Texas Tribune story
BY MANDI CAI, CHRIS ESSIG AND DARLA CAMERON
New estimates from researchers at the University of Texas at Austin show how much social distancing it would take to “flatten the curve,” or spread out COVID-19 hospitalizations over time, in 22 Texas metro areas.
The research shows that even if all Texans reduce contact with people outside their households by half, it still wouldn’t be enough to stem a surge of hospitalizations that would overwhelm medical capacity in metro areas this spring and summer.
But Lauren Ancel Meyers, a UT-Austin professor of integrative biology and statistics, projects that extreme social distancing measures — cutting social interactions by at least 90% — could meaningfully flatten the curve.
Experts caution that such predictive models should be taken with a grain of salt, given how much circumstances vary on the ground and the lack of testing, making it difficult to measure the extent of the virus' spread so far. And while the charts below are based on 2019 Texas Department of State Health Services hospital capacity data, officials have been adding hospital beds in facilities across the state in response to the pandemic.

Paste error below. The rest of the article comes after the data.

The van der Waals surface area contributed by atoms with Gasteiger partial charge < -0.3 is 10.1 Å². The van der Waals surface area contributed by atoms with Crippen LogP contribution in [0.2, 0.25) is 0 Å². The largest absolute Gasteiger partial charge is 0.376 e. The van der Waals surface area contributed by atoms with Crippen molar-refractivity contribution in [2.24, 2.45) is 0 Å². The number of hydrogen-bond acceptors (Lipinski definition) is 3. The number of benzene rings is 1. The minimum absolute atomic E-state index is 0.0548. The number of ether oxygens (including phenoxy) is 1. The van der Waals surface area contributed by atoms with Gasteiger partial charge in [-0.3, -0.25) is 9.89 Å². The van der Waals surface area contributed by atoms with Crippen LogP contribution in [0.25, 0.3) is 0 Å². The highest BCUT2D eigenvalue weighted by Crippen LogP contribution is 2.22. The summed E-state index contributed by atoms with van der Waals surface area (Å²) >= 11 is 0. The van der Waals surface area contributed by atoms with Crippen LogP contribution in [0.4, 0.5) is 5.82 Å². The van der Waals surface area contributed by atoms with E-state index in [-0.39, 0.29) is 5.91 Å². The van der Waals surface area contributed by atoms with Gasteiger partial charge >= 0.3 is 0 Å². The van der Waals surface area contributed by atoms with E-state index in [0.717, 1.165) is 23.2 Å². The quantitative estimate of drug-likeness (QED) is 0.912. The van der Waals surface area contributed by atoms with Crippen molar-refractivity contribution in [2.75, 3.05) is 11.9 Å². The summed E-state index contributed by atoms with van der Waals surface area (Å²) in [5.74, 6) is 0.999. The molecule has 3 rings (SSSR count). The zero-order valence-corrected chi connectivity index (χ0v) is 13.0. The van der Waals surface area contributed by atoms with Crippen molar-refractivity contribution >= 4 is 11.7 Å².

The researchers’ estimates are current as of April 1, one day after Gov. Greg Abbott ordered all Texans to stay at home for the next month unless they are taking part in essential services and activities. Texas schools are closed until at least May 4, but the researchers’ estimates assume that schools will not reopen until the 2020-21 school year begins in August.
In the linked story below you can look up one of 22 Texas metro areas to see how school closures and different levels of social distancing would impact coronavirus hospitalizations there. The estimates consider hypothetical scenarios based on whether residents reduce contact with people outside their households by 0%, 50%, 75% or 90%.
Click here - for the full story and to see model projections for metro areas, including Lubbock.